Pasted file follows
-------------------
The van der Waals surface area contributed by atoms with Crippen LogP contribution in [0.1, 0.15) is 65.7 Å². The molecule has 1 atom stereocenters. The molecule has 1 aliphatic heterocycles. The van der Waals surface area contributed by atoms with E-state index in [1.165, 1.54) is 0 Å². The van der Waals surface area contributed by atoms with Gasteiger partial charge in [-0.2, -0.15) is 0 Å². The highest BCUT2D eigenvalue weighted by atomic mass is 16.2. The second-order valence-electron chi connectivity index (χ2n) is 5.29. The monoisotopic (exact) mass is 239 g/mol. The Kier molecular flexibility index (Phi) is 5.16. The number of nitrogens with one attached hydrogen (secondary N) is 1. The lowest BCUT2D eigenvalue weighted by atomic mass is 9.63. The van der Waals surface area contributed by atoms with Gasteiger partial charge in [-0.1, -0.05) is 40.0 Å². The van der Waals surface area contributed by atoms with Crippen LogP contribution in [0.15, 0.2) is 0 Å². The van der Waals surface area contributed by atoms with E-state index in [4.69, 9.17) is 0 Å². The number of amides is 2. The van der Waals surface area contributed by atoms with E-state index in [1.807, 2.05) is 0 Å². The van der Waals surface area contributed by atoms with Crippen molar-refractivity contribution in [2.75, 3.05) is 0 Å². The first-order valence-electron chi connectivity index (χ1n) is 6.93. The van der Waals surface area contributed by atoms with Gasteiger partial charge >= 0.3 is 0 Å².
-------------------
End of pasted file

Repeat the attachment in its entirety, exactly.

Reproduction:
The van der Waals surface area contributed by atoms with Crippen LogP contribution in [0.1, 0.15) is 65.7 Å². The molecule has 1 atom stereocenters. The molecule has 1 aliphatic heterocycles. The van der Waals surface area contributed by atoms with E-state index in [1.165, 1.54) is 0 Å². The van der Waals surface area contributed by atoms with Gasteiger partial charge in [-0.2, -0.15) is 0 Å². The highest BCUT2D eigenvalue weighted by atomic mass is 16.2. The second-order valence-electron chi connectivity index (χ2n) is 5.29. The monoisotopic (exact) mass is 239 g/mol. The Kier molecular flexibility index (Phi) is 5.16. The number of nitrogens with one attached hydrogen (secondary N) is 1. The lowest BCUT2D eigenvalue weighted by atomic mass is 9.63. The van der Waals surface area contributed by atoms with Gasteiger partial charge in [-0.1, -0.05) is 40.0 Å². The van der Waals surface area contributed by atoms with Crippen LogP contribution in [0.15, 0.2) is 0 Å². The van der Waals surface area contributed by atoms with E-state index in [4.69, 9.17) is 0 Å². The number of amides is 2. The van der Waals surface area contributed by atoms with E-state index in [1.807, 2.05) is 0 Å². The van der Waals surface area contributed by atoms with Crippen molar-refractivity contribution in [2.75, 3.05) is 0 Å². The first-order valence-electron chi connectivity index (χ1n) is 6.93. The van der Waals surface area contributed by atoms with Gasteiger partial charge >= 0.3 is 0 Å².